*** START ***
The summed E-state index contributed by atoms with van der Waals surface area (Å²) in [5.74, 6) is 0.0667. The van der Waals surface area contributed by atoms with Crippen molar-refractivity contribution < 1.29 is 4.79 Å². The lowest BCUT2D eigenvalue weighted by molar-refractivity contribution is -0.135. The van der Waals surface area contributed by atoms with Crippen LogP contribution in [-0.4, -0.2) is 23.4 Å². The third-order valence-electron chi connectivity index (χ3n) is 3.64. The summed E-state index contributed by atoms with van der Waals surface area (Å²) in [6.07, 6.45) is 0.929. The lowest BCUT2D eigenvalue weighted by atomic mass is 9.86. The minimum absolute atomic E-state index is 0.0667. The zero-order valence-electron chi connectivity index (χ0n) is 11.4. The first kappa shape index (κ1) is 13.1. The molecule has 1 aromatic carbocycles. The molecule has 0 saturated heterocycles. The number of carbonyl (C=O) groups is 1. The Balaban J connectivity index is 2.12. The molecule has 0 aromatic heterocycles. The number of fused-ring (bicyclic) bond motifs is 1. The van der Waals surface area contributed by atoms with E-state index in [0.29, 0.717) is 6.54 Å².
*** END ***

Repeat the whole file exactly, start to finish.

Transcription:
The summed E-state index contributed by atoms with van der Waals surface area (Å²) in [5.74, 6) is 0.0667. The van der Waals surface area contributed by atoms with Crippen molar-refractivity contribution < 1.29 is 4.79 Å². The lowest BCUT2D eigenvalue weighted by molar-refractivity contribution is -0.135. The van der Waals surface area contributed by atoms with Crippen LogP contribution in [-0.4, -0.2) is 23.4 Å². The third-order valence-electron chi connectivity index (χ3n) is 3.64. The summed E-state index contributed by atoms with van der Waals surface area (Å²) in [6.07, 6.45) is 0.929. The lowest BCUT2D eigenvalue weighted by atomic mass is 9.86. The minimum absolute atomic E-state index is 0.0667. The zero-order valence-electron chi connectivity index (χ0n) is 11.4. The first kappa shape index (κ1) is 13.1. The molecule has 1 aromatic carbocycles. The molecule has 0 saturated heterocycles. The number of carbonyl (C=O) groups is 1. The Balaban J connectivity index is 2.12. The molecule has 0 aromatic heterocycles. The number of fused-ring (bicyclic) bond motifs is 1. The van der Waals surface area contributed by atoms with E-state index in [0.29, 0.717) is 6.54 Å².